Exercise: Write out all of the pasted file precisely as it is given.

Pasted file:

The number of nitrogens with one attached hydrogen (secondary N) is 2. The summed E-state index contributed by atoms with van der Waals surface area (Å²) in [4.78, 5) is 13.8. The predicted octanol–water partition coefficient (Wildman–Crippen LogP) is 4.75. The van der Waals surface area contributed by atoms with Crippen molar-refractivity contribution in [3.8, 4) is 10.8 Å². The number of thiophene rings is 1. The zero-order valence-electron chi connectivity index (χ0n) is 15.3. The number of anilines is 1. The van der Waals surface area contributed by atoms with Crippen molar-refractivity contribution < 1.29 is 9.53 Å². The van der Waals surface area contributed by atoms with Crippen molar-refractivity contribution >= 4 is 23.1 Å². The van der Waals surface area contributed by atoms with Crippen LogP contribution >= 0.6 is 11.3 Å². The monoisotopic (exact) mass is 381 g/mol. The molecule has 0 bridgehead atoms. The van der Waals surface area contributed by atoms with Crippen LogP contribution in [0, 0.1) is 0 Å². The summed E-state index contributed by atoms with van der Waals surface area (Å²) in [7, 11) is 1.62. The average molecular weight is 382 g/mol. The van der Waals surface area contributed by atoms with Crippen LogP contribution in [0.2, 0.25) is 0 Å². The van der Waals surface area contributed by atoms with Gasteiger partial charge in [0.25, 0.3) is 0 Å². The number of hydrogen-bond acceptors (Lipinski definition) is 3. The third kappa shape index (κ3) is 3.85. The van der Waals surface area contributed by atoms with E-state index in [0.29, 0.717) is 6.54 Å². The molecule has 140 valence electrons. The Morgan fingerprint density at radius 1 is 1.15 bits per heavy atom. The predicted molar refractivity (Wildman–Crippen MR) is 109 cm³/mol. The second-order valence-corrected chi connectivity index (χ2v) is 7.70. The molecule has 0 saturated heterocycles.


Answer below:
The number of nitrogens with one attached hydrogen (secondary N) is 2. The summed E-state index contributed by atoms with van der Waals surface area (Å²) in [4.78, 5) is 13.8. The predicted octanol–water partition coefficient (Wildman–Crippen LogP) is 4.75. The van der Waals surface area contributed by atoms with Crippen molar-refractivity contribution in [3.8, 4) is 10.8 Å². The number of thiophene rings is 1. The zero-order valence-electron chi connectivity index (χ0n) is 15.3. The number of anilines is 1. The van der Waals surface area contributed by atoms with Crippen molar-refractivity contribution < 1.29 is 9.53 Å². The van der Waals surface area contributed by atoms with Crippen molar-refractivity contribution >= 4 is 23.1 Å². The van der Waals surface area contributed by atoms with Crippen LogP contribution >= 0.6 is 11.3 Å². The monoisotopic (exact) mass is 381 g/mol. The molecule has 0 bridgehead atoms. The van der Waals surface area contributed by atoms with Crippen LogP contribution in [0, 0.1) is 0 Å². The summed E-state index contributed by atoms with van der Waals surface area (Å²) in [7, 11) is 1.62. The average molecular weight is 382 g/mol. The van der Waals surface area contributed by atoms with Crippen LogP contribution in [0.2, 0.25) is 0 Å². The van der Waals surface area contributed by atoms with Gasteiger partial charge in [0.25, 0.3) is 0 Å². The number of hydrogen-bond acceptors (Lipinski definition) is 3. The third kappa shape index (κ3) is 3.85. The van der Waals surface area contributed by atoms with E-state index in [0.29, 0.717) is 6.54 Å². The molecule has 140 valence electrons. The Morgan fingerprint density at radius 1 is 1.15 bits per heavy atom. The predicted molar refractivity (Wildman–Crippen MR) is 109 cm³/mol. The second-order valence-corrected chi connectivity index (χ2v) is 7.70. The molecule has 0 saturated heterocycles.